The Sext Files: how explicit videos turn teachers into cops
Sexting is criminalising a part of young people's new sexual awakening, but this role, often left to schools is being blurred with the courts. Swinburne University student Daniel Geikowski looks at youth workers' concerns.
User login status :
Young men and women creating sexually explicit videos has caught out schools, but the severity of anti-sexting punishments from courts has teachers looking for alternative responses.
The phenomenon has “give the porn industry a run for its money”, admits Juliet Summers, an online youth worker for the South Eastern Centre Against Sexual Assault (SECASA). Summers told Crikey the activity normalised sexually explicit behaviour and, while sexting was an issue, young people had gone one step further, making and distributing videos, not merely still images. Development in mobile phone technology had made it easy for young people to take and share sexual images and videos.
She told Crikey that when young people sexted and got involved in the making of sex videos, sexual activity became a high priority and this altered their view of intimacy in relationships.
SECASA manager Carolyn Worth, in a submission to Victoria’s sexting inquiry, said the young appeared to consider the practice “a form of flirting and part of dating rituals”. At its simplest, she argued, this behaviour amounted to “a boyfriend and girlfriend exchanging intimate pictures of each other” and should not be the business of the state:
“Governments should not enter the bedrooms of the general public. Unfortunately, mobile phones do not fit that category even if some of the behaviour recorded does fit bedroom behaviour for an older age group.”
A federal government survey last year of more than 33,000 young Australians’ online habits found one in five young women over 18 had sent a nude or semi-nude photo of themselves over the internet while one in six youths under 18 had sent sexual images of themselves. It said that, in general, students and parents seemed unaware that sexting, even with consent, was illegal.
Worth maintained there were signs “schools are handling some of these incidents in-house due to the severity of the Magistrate Court outcomes”. It was important “to avoid unnecessarily criminalising young people”, her submission said. “Putting juveniles on the Sex Offenders’ Register serves no useful purpose … There is considerable research that shows that adolescents who commit offences tend to settle down as they get older.”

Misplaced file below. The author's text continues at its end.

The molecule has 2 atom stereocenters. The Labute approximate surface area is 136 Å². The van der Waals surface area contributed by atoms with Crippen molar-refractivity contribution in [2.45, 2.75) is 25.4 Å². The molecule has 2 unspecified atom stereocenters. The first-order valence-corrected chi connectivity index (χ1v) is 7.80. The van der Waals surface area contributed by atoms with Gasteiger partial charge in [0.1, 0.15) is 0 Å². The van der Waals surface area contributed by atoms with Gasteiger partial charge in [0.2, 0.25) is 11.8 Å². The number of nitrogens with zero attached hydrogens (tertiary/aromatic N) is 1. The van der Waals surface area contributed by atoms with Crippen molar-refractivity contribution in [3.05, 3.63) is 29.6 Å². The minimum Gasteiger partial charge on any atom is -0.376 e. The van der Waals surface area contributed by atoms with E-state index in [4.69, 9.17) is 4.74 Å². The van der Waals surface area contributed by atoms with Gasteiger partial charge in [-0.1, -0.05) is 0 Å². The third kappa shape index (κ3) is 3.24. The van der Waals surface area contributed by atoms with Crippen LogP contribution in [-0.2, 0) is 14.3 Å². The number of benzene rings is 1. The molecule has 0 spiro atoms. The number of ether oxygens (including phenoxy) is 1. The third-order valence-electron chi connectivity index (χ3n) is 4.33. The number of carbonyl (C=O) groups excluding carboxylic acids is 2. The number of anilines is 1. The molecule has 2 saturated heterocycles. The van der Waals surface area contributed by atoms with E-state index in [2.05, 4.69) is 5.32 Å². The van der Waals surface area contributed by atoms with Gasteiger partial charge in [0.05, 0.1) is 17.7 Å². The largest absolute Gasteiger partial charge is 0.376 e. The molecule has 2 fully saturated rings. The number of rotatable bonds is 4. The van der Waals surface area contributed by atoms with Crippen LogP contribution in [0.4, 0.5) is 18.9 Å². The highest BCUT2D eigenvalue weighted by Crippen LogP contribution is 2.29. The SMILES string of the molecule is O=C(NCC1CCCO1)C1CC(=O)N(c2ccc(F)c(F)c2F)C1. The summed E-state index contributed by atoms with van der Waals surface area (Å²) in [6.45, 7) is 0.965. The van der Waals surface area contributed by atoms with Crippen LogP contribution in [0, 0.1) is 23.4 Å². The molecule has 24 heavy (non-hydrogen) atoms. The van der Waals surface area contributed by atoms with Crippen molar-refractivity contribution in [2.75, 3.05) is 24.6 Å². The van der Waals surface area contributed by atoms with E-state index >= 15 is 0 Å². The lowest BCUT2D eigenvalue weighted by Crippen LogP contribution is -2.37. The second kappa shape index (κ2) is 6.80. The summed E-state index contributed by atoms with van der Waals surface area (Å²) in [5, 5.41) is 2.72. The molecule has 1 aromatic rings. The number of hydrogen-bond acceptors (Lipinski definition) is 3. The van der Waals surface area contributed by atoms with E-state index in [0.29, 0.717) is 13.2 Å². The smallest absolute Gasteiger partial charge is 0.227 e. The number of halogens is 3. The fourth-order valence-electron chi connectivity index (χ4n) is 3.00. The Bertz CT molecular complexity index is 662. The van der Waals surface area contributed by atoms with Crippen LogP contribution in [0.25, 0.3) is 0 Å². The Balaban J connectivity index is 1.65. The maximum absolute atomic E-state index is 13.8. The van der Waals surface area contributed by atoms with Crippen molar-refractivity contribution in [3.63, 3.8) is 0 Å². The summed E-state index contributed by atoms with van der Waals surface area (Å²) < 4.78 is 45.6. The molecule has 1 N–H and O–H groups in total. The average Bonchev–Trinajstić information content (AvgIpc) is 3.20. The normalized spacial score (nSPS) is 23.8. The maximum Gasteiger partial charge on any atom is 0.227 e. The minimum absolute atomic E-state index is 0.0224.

The register had been created to reduce the likelihood of re-offending, aid investigation and prosecution of any future offences and prevent registered sex offenders from working in child-related employment. As a consequence, being on the register made it harder for a young person to make the transition to adulthood because it restricted job opportunities.
Worth suggested that new educational methods were needed if the battle against sexting was to be won, and recommended schools be given authority to discipline students involved in sexting.
Summers called for new legislation to spare young people from a life-long punishment. “Young people caught sexting can’t [shouldn’t] be placed on the Sex Offenders’ Registry, it was made for serial offenders such as pedophiles,” she said.
Summers says teachers needed the option of dealing with the issue themselves, as they are reluctant to report children involved in s-xting. SECASA proposed that, as a first step, teachers be permitted to contact parents without having to involve the police and give teachers certain discretionary powers when dealing with sexting incidents.
The Victorian Privacy Commissioner’s director of privacy awareness, David Taylor, disagreed, telling Crikey teachers already played an important educational role and it is not appropriate they take on a different responsibility. “Teachers shouldn’t have to police children’s behaviour outside of school,” he said, explaining that sexting occurred in different contexts and there “can’t be a blanket rule”.